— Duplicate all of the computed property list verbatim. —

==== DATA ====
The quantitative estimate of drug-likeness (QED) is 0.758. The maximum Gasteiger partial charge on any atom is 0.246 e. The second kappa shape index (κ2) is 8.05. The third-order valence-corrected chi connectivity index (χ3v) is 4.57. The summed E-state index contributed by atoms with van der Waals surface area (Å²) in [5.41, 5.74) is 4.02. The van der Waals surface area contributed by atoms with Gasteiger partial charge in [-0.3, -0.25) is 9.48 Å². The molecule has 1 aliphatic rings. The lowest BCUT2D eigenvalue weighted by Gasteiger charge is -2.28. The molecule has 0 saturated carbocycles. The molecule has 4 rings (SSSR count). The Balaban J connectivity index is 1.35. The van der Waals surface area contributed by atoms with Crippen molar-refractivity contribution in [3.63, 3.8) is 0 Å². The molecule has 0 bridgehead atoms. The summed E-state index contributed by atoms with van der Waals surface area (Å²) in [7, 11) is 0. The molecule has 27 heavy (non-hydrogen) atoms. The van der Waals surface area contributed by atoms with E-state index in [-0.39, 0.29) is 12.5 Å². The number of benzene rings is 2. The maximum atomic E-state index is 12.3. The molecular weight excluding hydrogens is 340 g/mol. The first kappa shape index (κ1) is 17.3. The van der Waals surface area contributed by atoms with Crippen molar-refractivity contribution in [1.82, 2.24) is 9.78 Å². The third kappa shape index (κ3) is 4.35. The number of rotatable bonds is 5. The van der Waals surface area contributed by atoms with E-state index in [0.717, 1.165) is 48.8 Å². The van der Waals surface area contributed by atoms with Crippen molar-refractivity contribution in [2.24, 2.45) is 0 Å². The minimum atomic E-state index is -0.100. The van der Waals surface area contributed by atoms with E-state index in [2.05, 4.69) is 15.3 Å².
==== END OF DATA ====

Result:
The quantitative estimate of drug-likeness (QED) is 0.758. The maximum Gasteiger partial charge on any atom is 0.246 e. The second kappa shape index (κ2) is 8.05. The third-order valence-corrected chi connectivity index (χ3v) is 4.57. The summed E-state index contributed by atoms with van der Waals surface area (Å²) in [5.41, 5.74) is 4.02. The van der Waals surface area contributed by atoms with Gasteiger partial charge in [-0.3, -0.25) is 9.48 Å². The molecule has 1 aliphatic rings. The lowest BCUT2D eigenvalue weighted by Gasteiger charge is -2.28. The molecule has 0 saturated carbocycles. The molecule has 4 rings (SSSR count). The Balaban J connectivity index is 1.35. The van der Waals surface area contributed by atoms with Crippen molar-refractivity contribution in [3.63, 3.8) is 0 Å². The molecule has 0 bridgehead atoms. The summed E-state index contributed by atoms with van der Waals surface area (Å²) in [7, 11) is 0. The molecule has 27 heavy (non-hydrogen) atoms. The van der Waals surface area contributed by atoms with E-state index in [-0.39, 0.29) is 12.5 Å². The number of benzene rings is 2. The maximum atomic E-state index is 12.3. The molecular weight excluding hydrogens is 340 g/mol. The first kappa shape index (κ1) is 17.3. The van der Waals surface area contributed by atoms with Crippen molar-refractivity contribution in [1.82, 2.24) is 9.78 Å². The third kappa shape index (κ3) is 4.35. The number of rotatable bonds is 5. The van der Waals surface area contributed by atoms with E-state index in [0.717, 1.165) is 48.8 Å². The van der Waals surface area contributed by atoms with Crippen molar-refractivity contribution in [2.24, 2.45) is 0 Å². The minimum atomic E-state index is -0.100. The van der Waals surface area contributed by atoms with E-state index in [2.05, 4.69) is 15.3 Å².